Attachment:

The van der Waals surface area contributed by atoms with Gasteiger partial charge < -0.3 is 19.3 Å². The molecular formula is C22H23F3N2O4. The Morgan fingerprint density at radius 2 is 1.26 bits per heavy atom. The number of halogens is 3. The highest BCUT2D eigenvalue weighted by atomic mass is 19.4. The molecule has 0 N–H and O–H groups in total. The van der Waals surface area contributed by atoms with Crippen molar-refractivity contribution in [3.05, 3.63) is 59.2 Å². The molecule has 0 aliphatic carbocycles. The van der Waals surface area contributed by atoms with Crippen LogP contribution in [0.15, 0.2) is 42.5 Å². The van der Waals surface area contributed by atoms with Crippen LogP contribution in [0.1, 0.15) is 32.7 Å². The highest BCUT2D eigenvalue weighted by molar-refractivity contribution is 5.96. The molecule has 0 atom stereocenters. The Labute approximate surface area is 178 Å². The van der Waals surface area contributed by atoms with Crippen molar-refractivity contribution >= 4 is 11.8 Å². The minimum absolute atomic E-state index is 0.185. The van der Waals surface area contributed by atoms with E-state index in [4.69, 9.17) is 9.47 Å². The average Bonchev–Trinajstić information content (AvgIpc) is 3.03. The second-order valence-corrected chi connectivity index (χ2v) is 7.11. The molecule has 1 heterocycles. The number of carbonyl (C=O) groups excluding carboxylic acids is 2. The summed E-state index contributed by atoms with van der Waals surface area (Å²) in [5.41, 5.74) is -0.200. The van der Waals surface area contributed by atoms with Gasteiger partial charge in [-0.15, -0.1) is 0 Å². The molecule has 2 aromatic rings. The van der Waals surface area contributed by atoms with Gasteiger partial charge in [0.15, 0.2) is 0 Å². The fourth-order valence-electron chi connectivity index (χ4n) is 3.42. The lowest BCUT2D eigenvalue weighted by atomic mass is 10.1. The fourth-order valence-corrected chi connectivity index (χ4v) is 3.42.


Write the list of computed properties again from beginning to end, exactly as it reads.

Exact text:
The van der Waals surface area contributed by atoms with Gasteiger partial charge < -0.3 is 19.3 Å². The molecular formula is C22H23F3N2O4. The Morgan fingerprint density at radius 2 is 1.26 bits per heavy atom. The number of halogens is 3. The highest BCUT2D eigenvalue weighted by atomic mass is 19.4. The molecule has 0 N–H and O–H groups in total. The van der Waals surface area contributed by atoms with Crippen molar-refractivity contribution in [3.05, 3.63) is 59.2 Å². The molecule has 0 aliphatic carbocycles. The van der Waals surface area contributed by atoms with Crippen LogP contribution in [0.15, 0.2) is 42.5 Å². The van der Waals surface area contributed by atoms with Crippen LogP contribution in [0.1, 0.15) is 32.7 Å². The highest BCUT2D eigenvalue weighted by molar-refractivity contribution is 5.96. The molecule has 0 atom stereocenters. The Labute approximate surface area is 178 Å². The van der Waals surface area contributed by atoms with Crippen molar-refractivity contribution >= 4 is 11.8 Å². The minimum absolute atomic E-state index is 0.185. The van der Waals surface area contributed by atoms with E-state index in [4.69, 9.17) is 9.47 Å². The average Bonchev–Trinajstić information content (AvgIpc) is 3.03. The second-order valence-corrected chi connectivity index (χ2v) is 7.11. The molecule has 1 heterocycles. The number of carbonyl (C=O) groups excluding carboxylic acids is 2. The summed E-state index contributed by atoms with van der Waals surface area (Å²) in [5.41, 5.74) is -0.200. The van der Waals surface area contributed by atoms with Gasteiger partial charge in [-0.15, -0.1) is 0 Å². The molecule has 2 aromatic rings. The van der Waals surface area contributed by atoms with Gasteiger partial charge in [0.15, 0.2) is 0 Å². The fourth-order valence-electron chi connectivity index (χ4n) is 3.42. The lowest BCUT2D eigenvalue weighted by atomic mass is 10.1. The fourth-order valence-corrected chi connectivity index (χ4v) is 3.42.